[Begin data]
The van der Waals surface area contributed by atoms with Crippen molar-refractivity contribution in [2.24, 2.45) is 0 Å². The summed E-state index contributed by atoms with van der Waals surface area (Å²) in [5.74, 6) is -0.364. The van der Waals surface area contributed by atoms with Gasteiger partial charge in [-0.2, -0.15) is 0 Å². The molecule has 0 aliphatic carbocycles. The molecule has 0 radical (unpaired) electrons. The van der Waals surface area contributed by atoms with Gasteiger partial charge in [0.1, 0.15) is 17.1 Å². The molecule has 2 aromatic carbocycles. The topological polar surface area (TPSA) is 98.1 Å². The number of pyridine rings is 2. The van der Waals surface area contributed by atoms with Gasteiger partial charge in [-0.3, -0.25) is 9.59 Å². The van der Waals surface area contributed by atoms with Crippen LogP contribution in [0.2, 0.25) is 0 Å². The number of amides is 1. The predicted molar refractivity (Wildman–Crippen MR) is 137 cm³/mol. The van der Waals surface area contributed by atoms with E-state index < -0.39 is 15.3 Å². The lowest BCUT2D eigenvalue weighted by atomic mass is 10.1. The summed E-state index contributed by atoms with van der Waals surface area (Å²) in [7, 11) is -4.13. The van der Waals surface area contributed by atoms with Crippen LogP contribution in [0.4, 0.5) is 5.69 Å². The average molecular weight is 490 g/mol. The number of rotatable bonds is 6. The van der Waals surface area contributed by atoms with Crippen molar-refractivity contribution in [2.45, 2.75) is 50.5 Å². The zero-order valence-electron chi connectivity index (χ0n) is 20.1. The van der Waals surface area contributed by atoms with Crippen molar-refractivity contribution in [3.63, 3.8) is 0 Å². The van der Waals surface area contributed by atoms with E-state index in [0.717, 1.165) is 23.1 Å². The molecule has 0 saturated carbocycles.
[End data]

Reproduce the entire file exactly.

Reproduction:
The van der Waals surface area contributed by atoms with Crippen molar-refractivity contribution in [2.24, 2.45) is 0 Å². The summed E-state index contributed by atoms with van der Waals surface area (Å²) in [5.74, 6) is -0.364. The van der Waals surface area contributed by atoms with Gasteiger partial charge in [-0.2, -0.15) is 0 Å². The molecule has 0 aliphatic carbocycles. The molecule has 0 radical (unpaired) electrons. The van der Waals surface area contributed by atoms with Gasteiger partial charge in [0.1, 0.15) is 17.1 Å². The molecule has 2 aromatic carbocycles. The topological polar surface area (TPSA) is 98.1 Å². The number of pyridine rings is 2. The van der Waals surface area contributed by atoms with Gasteiger partial charge in [-0.3, -0.25) is 9.59 Å². The van der Waals surface area contributed by atoms with Crippen LogP contribution in [0.2, 0.25) is 0 Å². The number of amides is 1. The predicted molar refractivity (Wildman–Crippen MR) is 137 cm³/mol. The van der Waals surface area contributed by atoms with E-state index < -0.39 is 15.3 Å². The lowest BCUT2D eigenvalue weighted by atomic mass is 10.1. The summed E-state index contributed by atoms with van der Waals surface area (Å²) in [7, 11) is -4.13. The van der Waals surface area contributed by atoms with Crippen LogP contribution in [0.4, 0.5) is 5.69 Å². The average molecular weight is 490 g/mol. The number of rotatable bonds is 6. The van der Waals surface area contributed by atoms with Crippen molar-refractivity contribution in [2.45, 2.75) is 50.5 Å². The zero-order valence-electron chi connectivity index (χ0n) is 20.1. The van der Waals surface area contributed by atoms with Crippen molar-refractivity contribution in [3.63, 3.8) is 0 Å². The van der Waals surface area contributed by atoms with E-state index in [0.717, 1.165) is 23.1 Å². The molecule has 0 saturated carbocycles.